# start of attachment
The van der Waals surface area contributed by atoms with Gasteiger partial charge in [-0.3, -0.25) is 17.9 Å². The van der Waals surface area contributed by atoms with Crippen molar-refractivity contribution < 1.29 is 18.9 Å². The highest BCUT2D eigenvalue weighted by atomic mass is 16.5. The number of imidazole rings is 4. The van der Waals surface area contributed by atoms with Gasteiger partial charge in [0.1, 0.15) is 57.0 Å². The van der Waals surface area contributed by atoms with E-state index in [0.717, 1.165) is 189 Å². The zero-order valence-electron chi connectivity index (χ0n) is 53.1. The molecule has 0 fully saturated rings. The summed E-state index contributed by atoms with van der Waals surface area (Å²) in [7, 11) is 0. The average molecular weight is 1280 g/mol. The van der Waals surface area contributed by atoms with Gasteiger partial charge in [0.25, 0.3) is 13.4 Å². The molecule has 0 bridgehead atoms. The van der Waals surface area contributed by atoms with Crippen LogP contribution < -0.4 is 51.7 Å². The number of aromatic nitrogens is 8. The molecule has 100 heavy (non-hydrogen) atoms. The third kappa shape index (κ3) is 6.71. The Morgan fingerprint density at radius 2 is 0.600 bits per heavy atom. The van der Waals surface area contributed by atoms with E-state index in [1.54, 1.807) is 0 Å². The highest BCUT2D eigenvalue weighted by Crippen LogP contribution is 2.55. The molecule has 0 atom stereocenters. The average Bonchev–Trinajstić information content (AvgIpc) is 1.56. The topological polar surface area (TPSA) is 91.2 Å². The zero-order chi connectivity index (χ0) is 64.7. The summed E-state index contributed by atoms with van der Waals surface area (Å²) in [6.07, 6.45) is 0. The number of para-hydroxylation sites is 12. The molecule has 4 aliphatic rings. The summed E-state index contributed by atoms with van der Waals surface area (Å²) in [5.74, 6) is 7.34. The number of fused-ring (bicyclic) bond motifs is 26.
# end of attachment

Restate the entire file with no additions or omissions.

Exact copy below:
The van der Waals surface area contributed by atoms with Gasteiger partial charge in [-0.3, -0.25) is 17.9 Å². The van der Waals surface area contributed by atoms with Crippen molar-refractivity contribution < 1.29 is 18.9 Å². The highest BCUT2D eigenvalue weighted by atomic mass is 16.5. The number of imidazole rings is 4. The van der Waals surface area contributed by atoms with Gasteiger partial charge in [0.1, 0.15) is 57.0 Å². The van der Waals surface area contributed by atoms with E-state index in [0.717, 1.165) is 189 Å². The zero-order valence-electron chi connectivity index (χ0n) is 53.1. The molecule has 0 fully saturated rings. The summed E-state index contributed by atoms with van der Waals surface area (Å²) in [7, 11) is 0. The average molecular weight is 1280 g/mol. The van der Waals surface area contributed by atoms with Gasteiger partial charge in [0.25, 0.3) is 13.4 Å². The molecule has 0 bridgehead atoms. The van der Waals surface area contributed by atoms with Crippen LogP contribution < -0.4 is 51.7 Å². The number of aromatic nitrogens is 8. The molecule has 100 heavy (non-hydrogen) atoms. The third kappa shape index (κ3) is 6.71. The Morgan fingerprint density at radius 2 is 0.600 bits per heavy atom. The van der Waals surface area contributed by atoms with E-state index in [1.54, 1.807) is 0 Å². The highest BCUT2D eigenvalue weighted by Crippen LogP contribution is 2.55. The molecule has 0 atom stereocenters. The average Bonchev–Trinajstić information content (AvgIpc) is 1.56. The topological polar surface area (TPSA) is 91.2 Å². The zero-order chi connectivity index (χ0) is 64.7. The summed E-state index contributed by atoms with van der Waals surface area (Å²) in [6.07, 6.45) is 0. The number of para-hydroxylation sites is 12. The molecule has 4 aliphatic rings. The summed E-state index contributed by atoms with van der Waals surface area (Å²) in [5.74, 6) is 7.34. The number of fused-ring (bicyclic) bond motifs is 26.